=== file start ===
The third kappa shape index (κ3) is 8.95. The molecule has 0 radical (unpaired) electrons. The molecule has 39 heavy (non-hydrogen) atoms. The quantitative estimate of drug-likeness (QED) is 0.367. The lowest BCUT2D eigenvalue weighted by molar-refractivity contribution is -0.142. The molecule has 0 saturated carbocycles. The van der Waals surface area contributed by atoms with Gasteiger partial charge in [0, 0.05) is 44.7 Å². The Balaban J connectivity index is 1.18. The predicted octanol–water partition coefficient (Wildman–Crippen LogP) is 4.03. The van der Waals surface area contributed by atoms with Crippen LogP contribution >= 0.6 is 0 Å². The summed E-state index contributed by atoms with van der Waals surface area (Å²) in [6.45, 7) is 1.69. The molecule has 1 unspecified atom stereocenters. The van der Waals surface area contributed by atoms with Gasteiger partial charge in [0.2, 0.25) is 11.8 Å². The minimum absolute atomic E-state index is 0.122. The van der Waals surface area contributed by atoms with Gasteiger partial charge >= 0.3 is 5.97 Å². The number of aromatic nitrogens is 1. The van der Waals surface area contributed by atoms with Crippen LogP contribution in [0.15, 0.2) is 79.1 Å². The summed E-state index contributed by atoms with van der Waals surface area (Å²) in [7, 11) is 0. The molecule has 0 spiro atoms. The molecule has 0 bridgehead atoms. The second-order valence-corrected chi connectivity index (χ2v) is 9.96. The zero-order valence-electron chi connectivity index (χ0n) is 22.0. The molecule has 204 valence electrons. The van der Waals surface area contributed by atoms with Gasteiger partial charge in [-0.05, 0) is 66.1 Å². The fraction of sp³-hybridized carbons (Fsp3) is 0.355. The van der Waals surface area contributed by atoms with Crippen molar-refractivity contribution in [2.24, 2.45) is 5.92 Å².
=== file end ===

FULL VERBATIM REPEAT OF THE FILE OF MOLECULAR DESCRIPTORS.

The third kappa shape index (κ3) is 8.95. The molecule has 0 radical (unpaired) electrons. The molecule has 39 heavy (non-hydrogen) atoms. The quantitative estimate of drug-likeness (QED) is 0.367. The lowest BCUT2D eigenvalue weighted by molar-refractivity contribution is -0.142. The molecule has 0 saturated carbocycles. The van der Waals surface area contributed by atoms with Gasteiger partial charge in [0, 0.05) is 44.7 Å². The Balaban J connectivity index is 1.18. The predicted octanol–water partition coefficient (Wildman–Crippen LogP) is 4.03. The van der Waals surface area contributed by atoms with Crippen LogP contribution >= 0.6 is 0 Å². The summed E-state index contributed by atoms with van der Waals surface area (Å²) in [6.45, 7) is 1.69. The molecule has 1 unspecified atom stereocenters. The van der Waals surface area contributed by atoms with Gasteiger partial charge in [0.2, 0.25) is 11.8 Å². The minimum absolute atomic E-state index is 0.122. The van der Waals surface area contributed by atoms with Gasteiger partial charge >= 0.3 is 5.97 Å². The number of aromatic nitrogens is 1. The van der Waals surface area contributed by atoms with Crippen LogP contribution in [0.15, 0.2) is 79.1 Å². The summed E-state index contributed by atoms with van der Waals surface area (Å²) in [7, 11) is 0. The molecule has 0 spiro atoms. The molecule has 0 bridgehead atoms. The second-order valence-corrected chi connectivity index (χ2v) is 9.96. The zero-order valence-electron chi connectivity index (χ0n) is 22.0. The molecule has 204 valence electrons. The van der Waals surface area contributed by atoms with Gasteiger partial charge in [-0.05, 0) is 66.1 Å². The fraction of sp³-hybridized carbons (Fsp3) is 0.355. The van der Waals surface area contributed by atoms with Crippen molar-refractivity contribution in [2.24, 2.45) is 5.92 Å².